Rated R - Running Time: 1:32 - Released 10/18/02

Formula 51 is a better film than I expected it to be, but that isn't saying much. Filmed mostly in Liverpool, England, it stars Samuel L. Jackson as a kilt-wearing ex-hippie American chemist who has invented a hot new recreational drug, and The Full Monty's Robert Carlyle as an American-hating Liverpudlian hired to deliver Jackson's character to a powerful drug lord wanting to make a deal. Moving along at a reasonably brisk pace, it delivers frenetic chase scenes, wacky camerawork, large doses of cartoonish violence, and witty but crude dialogue (I haven't heard the "f-word" so many times since The Blair Witch Project), while wisely avoiding the temptation to take itself too seriously. Written by freshman Stel Pavlou and directed by Hong Kong veteran Ronny Yu, whose only notable American release after decades of kung fu movies was 1998's Bride of Chucky, Formula 51 was first released last December in England (and subsequently just about everywhere else in the world) under the title The 51st State, until finally receiving a name change for its American release last week.

In an opening flashback to 1971, we learn that Jackson's character, Elmo McElroy, started out as an aspiring California pharmacology student who, after being arrested for possession on the day he graduated, gave up legitimate medicine and became a bitter scientist bent on inventing a new party drug. Now it's 30 years later, and he's perfected a little blue pill called "POS-51," which he describes as "51 times stronger than cocaine, 51 times more hallucinogenic than acid, 51 times more explosive than Ecstasy"...and I think there's some more. Having agreed to a $20 million deal with a Liverpool crime boss (Ricky Tomlinson), he is met at the airport by Felix DeSouza (Carlyle), a petty thug who doesn't even try to hide his hostility toward Americans, and whose only passion is football (soccer). But something goes terribly wrong with the appearance of Felix's ex-girlfriend Dakota (Emily Mortimer), a master assassin working for American drug lord Lizard (Meat Loaf), an old associate of Elmo's with a score to settle.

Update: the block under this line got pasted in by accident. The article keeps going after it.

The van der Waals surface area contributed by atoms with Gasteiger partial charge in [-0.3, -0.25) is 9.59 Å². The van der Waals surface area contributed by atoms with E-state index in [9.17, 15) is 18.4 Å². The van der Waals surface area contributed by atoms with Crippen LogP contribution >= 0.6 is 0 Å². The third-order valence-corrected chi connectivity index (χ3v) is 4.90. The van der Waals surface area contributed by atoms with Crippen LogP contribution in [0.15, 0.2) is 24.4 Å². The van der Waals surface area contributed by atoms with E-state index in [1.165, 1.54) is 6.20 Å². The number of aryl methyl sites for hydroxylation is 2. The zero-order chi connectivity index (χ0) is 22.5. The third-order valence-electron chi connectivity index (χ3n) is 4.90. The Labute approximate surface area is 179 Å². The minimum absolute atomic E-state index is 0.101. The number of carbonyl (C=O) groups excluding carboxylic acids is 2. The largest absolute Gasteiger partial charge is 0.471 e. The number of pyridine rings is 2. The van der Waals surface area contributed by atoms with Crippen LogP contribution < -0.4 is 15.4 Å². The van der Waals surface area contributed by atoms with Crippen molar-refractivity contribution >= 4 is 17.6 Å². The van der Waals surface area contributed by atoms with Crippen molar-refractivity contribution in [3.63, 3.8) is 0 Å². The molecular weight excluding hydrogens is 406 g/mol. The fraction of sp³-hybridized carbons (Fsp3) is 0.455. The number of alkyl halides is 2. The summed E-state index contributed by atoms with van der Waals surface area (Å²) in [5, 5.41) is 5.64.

This film has several strikes against it, like a silly plot line riddled with pretentious and unexplained details, and spotty talent (I have no idea why anyone would hire Meat Loaf, who cannot act his way out of a wet paper bag), but it survives mainly on the chemistry between its three leads, Jackson, Carlyle, and Mortimer, not to mention the never-disappointing Rhys Ifans, who adds yet another off-the-wall role to his list. Its violence is so gross and graphic it goes beyond realism to some point of absurdity; it is more comical than disturbing. Filmed two years ago and finally granted its American release during the October doldrums, it reeks of a studio trying to cut its losses and make a few bucks before the stiffer competition of Oscar season arrives. As such it is a serviceable action thriller, but unless you're really dying to see Jackson's bare butt (sorry, ladies, it's not until the closing credits), you'd do just as well to wait for the video. **½

Copyright 2002 by John R. McEwen and The Republican

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